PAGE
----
Magnesium content of serum, circulating mononuclear cells, skeletal muscle, and myocardium in congestive heart failure.
Deranged magnesium concentrations in serum and cardiovascular structures have been implicated in the pathophysiology of hypertension, ischemic heart disease, arrhythmias, and sudden death. This study was conducted to determine the status and interrelation of serum and tissue concentrations of magnesium in patients with congestive heart failure, a clinical setting purportedly predisposed to the development of depleted levels of this cation. Magnesium concentrations of serum, circulating mononuclear cells, skeletal muscle, and myocardium were measured in 23 patients with heart failure on standard therapy. Two patients were hypomagnesemic (less than 1.6 meq/l). Poor or no correlations were found between serum and tissue magnesium concentrations and among the magnesium concentrations of the three tissues studied. Strong direct correlations were, however, noted between magnesium and potassium concentrations of the tissues examined. The prevalence of hypomagnesemia in this typical ambulatory heart failure population is relatively low (9%) and serum, circulating mononuclear cell, skeletal muscle, and myocardial magnesium concentrations correlate poorly with each other. Serum, circulating mononuclear cell, and skeletal muscle magnesium concentrations are thus of little predictive value in assessing the status of myocardial magnesium in humans with heart failure.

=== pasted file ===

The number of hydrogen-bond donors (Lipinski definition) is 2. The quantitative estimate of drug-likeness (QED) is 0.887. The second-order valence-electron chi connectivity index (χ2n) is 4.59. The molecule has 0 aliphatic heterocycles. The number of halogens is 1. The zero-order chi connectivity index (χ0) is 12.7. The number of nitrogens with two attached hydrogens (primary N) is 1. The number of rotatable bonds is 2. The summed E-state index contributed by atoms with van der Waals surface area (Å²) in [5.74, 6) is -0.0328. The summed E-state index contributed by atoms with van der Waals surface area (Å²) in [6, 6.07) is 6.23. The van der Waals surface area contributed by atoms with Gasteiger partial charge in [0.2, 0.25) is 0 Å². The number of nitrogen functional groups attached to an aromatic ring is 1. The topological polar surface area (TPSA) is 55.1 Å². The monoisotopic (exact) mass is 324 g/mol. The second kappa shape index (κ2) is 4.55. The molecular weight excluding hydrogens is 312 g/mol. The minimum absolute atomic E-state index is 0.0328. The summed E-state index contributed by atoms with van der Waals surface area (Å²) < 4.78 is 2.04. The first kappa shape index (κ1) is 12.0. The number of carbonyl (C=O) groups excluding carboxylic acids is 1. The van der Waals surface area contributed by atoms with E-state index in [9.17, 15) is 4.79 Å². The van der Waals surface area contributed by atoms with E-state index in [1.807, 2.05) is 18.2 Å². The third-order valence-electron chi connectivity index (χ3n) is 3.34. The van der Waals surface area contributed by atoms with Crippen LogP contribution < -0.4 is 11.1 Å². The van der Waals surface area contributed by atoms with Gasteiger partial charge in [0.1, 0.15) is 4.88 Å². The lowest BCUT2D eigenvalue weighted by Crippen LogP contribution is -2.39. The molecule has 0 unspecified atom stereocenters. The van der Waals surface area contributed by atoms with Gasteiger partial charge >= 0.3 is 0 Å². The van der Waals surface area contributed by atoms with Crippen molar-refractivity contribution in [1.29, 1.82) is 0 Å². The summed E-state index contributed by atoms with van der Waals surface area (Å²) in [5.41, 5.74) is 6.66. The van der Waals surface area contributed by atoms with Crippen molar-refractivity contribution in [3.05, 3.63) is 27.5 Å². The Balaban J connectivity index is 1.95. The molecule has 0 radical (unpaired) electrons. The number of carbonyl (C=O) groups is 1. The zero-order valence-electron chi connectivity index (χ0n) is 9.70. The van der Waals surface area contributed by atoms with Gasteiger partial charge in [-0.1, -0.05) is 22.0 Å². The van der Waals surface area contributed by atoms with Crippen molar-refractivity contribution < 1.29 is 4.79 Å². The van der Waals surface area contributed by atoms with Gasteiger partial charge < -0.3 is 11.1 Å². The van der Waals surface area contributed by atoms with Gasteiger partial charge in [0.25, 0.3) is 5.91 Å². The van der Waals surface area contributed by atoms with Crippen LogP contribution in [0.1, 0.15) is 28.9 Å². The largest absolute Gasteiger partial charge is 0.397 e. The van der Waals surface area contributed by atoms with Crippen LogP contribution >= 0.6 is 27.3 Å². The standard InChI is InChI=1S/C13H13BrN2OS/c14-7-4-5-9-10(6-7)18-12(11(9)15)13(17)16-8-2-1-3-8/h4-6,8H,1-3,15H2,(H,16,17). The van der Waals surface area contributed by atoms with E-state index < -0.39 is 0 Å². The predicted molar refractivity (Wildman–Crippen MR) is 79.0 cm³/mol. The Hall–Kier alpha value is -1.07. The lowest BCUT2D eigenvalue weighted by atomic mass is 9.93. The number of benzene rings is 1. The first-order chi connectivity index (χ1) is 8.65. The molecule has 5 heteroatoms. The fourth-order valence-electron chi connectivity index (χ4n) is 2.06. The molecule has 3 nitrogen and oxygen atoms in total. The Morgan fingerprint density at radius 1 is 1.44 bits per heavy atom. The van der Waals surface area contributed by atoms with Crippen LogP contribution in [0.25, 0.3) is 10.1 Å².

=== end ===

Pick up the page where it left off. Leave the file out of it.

- Copyright © 1989 by American Heart Association